Rebecca Wrigley, chief executive of Rewilding Britain, said: “People have this mindset that woodland expansion means planting trees and that’s across the conservation sector as well.
“Nature is pretty good at doing this itself. Natural regeneration brings multiple potential benefits – you get the right tree in the right place, you don’t get the potential carbon emissions you get with planting on peaty soils and you boost the complexity of the ecosystem, which builds resilience. Natural regeneration also helps species to shift and adapt to climate change. There’s growing evidence that it can sequester more carbon although there isn’t a broad research base yet because natural regeneration is just not on people’s radars.”
Britain is the second largest net importer of forest products after China but the current tree-planting push is driven by the commitment to reach net zero carbon emissions by 2050. The Committee on Climate Change, the government’s expert advisers on climate, has recommended that 1.5bn trees be planted by 2050 to sequester carbon.
One study of natural regeneration in Britain calculated that the carbon absorption of naturally regenerating forest began at 0.6 tonnes of carbon per hectare per year, rising to 4.1 tonnes per hectare per year in maturity.
Speaking to a tree summit organised by Friends of the Earth, Lord Goldsmith, the forestry minister, quoted research suggesting that nature-based solutions such as trees and soils could provide a third of the emissions reductions required under the Paris agreement to limit global heating to 2C but currently only received 3% of global climate finance.
Wrigley welcomed Goldsmith’s support for natural climate solutions including regeneration “but it’s just translating that into an integrated approach to land use where we look at this as a whole and consider farming, forestry and rewilding”.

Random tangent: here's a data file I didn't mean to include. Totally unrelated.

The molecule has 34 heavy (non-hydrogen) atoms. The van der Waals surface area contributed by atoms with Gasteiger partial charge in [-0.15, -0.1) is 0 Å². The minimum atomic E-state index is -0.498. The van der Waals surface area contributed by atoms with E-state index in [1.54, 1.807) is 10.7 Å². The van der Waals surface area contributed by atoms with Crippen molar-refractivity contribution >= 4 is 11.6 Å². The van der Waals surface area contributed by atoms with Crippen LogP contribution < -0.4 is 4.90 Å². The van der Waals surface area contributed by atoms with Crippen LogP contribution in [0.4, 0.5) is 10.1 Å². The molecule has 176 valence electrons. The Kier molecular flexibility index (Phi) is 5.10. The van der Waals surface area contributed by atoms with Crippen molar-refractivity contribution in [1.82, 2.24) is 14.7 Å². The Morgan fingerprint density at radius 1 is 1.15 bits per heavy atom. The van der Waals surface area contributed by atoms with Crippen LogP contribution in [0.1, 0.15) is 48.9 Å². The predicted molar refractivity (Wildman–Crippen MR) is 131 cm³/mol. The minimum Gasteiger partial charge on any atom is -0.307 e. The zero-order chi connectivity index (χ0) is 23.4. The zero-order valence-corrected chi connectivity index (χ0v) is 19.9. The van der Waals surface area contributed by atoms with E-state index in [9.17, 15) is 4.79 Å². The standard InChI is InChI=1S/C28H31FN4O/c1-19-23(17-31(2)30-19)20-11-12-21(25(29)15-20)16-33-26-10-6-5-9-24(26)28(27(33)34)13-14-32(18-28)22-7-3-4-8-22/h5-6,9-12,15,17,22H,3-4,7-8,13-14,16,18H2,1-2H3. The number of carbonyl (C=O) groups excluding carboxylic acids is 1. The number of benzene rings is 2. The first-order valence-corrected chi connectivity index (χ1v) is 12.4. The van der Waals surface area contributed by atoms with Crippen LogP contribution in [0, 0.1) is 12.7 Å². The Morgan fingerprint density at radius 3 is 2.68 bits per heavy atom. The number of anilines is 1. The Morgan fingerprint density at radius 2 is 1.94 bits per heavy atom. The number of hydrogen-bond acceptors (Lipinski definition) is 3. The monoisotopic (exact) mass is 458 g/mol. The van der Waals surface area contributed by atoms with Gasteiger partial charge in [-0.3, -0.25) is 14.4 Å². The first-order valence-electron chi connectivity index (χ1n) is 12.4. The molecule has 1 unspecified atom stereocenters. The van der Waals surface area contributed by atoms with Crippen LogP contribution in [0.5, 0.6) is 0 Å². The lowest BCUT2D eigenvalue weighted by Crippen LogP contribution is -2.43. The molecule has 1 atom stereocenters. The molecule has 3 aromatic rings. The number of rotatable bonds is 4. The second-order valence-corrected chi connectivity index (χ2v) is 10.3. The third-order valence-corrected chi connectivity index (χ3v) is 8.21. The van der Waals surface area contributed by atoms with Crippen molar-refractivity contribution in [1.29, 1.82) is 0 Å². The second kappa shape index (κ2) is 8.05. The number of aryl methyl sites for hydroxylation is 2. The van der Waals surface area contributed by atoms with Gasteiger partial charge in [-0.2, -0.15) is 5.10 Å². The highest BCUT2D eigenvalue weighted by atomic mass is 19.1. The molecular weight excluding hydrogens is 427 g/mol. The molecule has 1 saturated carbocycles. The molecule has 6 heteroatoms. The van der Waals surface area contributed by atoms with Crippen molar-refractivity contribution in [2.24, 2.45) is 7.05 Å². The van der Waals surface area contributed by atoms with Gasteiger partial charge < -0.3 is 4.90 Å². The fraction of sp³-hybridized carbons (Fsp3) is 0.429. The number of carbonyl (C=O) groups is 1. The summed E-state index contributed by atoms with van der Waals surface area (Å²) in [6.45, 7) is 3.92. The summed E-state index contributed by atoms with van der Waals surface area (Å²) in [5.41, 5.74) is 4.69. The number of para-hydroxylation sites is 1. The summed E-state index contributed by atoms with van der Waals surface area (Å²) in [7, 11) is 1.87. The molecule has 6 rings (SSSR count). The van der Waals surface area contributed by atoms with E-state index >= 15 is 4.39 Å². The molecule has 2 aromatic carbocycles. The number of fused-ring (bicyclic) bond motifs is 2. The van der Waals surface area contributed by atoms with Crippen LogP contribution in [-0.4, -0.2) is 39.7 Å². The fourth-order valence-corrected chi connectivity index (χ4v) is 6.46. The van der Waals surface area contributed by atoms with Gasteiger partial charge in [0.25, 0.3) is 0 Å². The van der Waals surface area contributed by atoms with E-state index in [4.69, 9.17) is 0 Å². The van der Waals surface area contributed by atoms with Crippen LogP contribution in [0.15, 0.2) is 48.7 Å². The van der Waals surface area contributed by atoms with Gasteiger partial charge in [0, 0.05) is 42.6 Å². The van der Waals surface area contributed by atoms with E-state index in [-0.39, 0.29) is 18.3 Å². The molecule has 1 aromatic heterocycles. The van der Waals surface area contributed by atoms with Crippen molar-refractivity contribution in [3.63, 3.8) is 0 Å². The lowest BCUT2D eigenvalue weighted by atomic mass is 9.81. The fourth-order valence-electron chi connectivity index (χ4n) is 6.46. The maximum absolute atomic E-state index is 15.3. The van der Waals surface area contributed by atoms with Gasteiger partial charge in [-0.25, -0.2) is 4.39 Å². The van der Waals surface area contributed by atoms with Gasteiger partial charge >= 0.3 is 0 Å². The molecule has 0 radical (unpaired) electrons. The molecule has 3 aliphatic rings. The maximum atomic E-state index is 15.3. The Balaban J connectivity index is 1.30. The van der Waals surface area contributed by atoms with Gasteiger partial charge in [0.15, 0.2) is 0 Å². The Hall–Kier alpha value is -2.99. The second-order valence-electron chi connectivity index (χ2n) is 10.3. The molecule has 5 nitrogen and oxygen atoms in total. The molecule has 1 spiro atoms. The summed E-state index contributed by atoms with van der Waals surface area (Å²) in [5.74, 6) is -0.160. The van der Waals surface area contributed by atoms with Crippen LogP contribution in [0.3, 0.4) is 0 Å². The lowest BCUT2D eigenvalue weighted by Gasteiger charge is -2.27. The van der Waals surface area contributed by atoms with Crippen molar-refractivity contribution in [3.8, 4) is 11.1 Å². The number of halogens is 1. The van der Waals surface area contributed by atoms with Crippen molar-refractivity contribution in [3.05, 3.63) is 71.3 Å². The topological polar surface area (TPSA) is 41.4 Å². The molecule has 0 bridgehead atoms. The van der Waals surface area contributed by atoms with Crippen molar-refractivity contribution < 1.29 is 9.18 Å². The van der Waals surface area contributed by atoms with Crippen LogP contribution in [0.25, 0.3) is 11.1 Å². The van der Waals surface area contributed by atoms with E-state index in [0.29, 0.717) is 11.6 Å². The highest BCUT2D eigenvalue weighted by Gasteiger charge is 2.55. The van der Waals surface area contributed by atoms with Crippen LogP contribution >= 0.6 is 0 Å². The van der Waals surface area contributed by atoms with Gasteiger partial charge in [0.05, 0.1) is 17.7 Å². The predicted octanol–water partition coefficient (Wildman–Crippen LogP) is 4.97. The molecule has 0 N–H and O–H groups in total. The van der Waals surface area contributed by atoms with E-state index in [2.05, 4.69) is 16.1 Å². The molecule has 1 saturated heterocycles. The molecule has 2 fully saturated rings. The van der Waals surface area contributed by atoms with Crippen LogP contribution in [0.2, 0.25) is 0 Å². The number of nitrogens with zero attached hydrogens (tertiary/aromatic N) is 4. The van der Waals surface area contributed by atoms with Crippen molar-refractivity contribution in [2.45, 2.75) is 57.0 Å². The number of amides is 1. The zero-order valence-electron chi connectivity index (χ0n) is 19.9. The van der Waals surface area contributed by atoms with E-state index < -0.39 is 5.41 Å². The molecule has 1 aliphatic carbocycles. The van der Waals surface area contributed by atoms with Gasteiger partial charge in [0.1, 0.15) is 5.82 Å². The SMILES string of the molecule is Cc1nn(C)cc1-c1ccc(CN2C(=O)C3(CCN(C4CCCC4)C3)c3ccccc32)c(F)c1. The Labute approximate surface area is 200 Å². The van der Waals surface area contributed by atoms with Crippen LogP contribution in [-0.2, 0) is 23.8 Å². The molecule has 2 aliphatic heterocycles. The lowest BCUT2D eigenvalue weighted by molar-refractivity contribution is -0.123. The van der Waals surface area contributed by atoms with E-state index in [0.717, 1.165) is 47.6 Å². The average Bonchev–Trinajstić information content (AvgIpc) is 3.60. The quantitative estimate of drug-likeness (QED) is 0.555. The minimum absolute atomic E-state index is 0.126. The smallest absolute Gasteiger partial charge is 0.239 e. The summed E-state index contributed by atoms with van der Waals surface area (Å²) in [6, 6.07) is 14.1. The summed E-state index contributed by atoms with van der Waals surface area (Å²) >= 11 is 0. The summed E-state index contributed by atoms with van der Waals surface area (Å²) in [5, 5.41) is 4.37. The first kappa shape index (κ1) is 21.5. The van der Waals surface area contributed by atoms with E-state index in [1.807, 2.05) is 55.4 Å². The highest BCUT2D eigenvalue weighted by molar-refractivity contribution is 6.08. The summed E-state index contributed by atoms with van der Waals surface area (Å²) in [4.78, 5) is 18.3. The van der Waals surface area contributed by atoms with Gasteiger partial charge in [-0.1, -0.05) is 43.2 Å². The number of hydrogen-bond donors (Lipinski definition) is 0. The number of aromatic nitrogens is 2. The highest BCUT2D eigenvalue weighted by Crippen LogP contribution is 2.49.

Article taken from the Guardian Newspaper 24th December 2020 Author Patrick Barkham
Young Oak trees on a private Estate in Hampshire
On Thursday 11 June, the Forestry Commission published the latest government tree planting statistics.
Analysis of the statistics has been covered by national media today in The Times, The I and The Sun, as well as regionally in The Yorkshire Post. Coverage notes that tree planting in England increased last year but was below the rate needed to reach the manifesto commitment to plant 30,000 hectares of trees across the UK by 2025. The articles also reference calls by campaigners for government to ramp up tree planting efforts to meet targets to help absorb carbon emissions.
Overall, tree planting rates in England have increased since last year.
The statistics show that the area of new planting of woodland in England, including both Government and non-Government support, has increased by 54% since last year. Total new planting amounted to 2,330 hectares in 2019-20 from 1,420 hectares in 2018-19.
The total area of trees newly planted with all 10 forms of central government support in England has gone up by 64% since the previous year, also showing a clear upward trend. Under this support, there was 1,956 hectares of new planting in 2019-20, up from 1,273 hectares in 2018-19. This brings the total number planted with government support to 4,273 hectares over the last 3 financial years.
Further, provisional official woodland statistics from Forest Research show 13,460 hectares of new planting across the UK in the year to March 2020.
Commenting on the statistics, a Defra spokesperson said:
“Tree planting remains at the heart of our ambitious environmental programme which is why we have committed to increase tree planting across the UK to 30,000 hectares per year by 2025 – working closely with devolved administrations, communities and landowners to make this happen.
“We are proud of our record on woodland creation but we know there is still more we can do.
“We have recently announced a £640m Nature for Climate Fund to support increased tree planting and we will shortly be consulting on an England Tree Strategy, outlining potential policies to expand and improve our woodlands.”
Forestry is a devolved matter. We will be working with the governments of Scotland, Wales and Northern Ireland to agree how our combined efforts can meet our UK-wide tree-planting target and Net Zero emissions by 2050.
There has been coverage in the Times and the Independent of the latest Forestry Commission data showing that tree planting with government support in England has fallen this year, with around 1.3 million trees being planted, down from 1.8 million in the same period last year.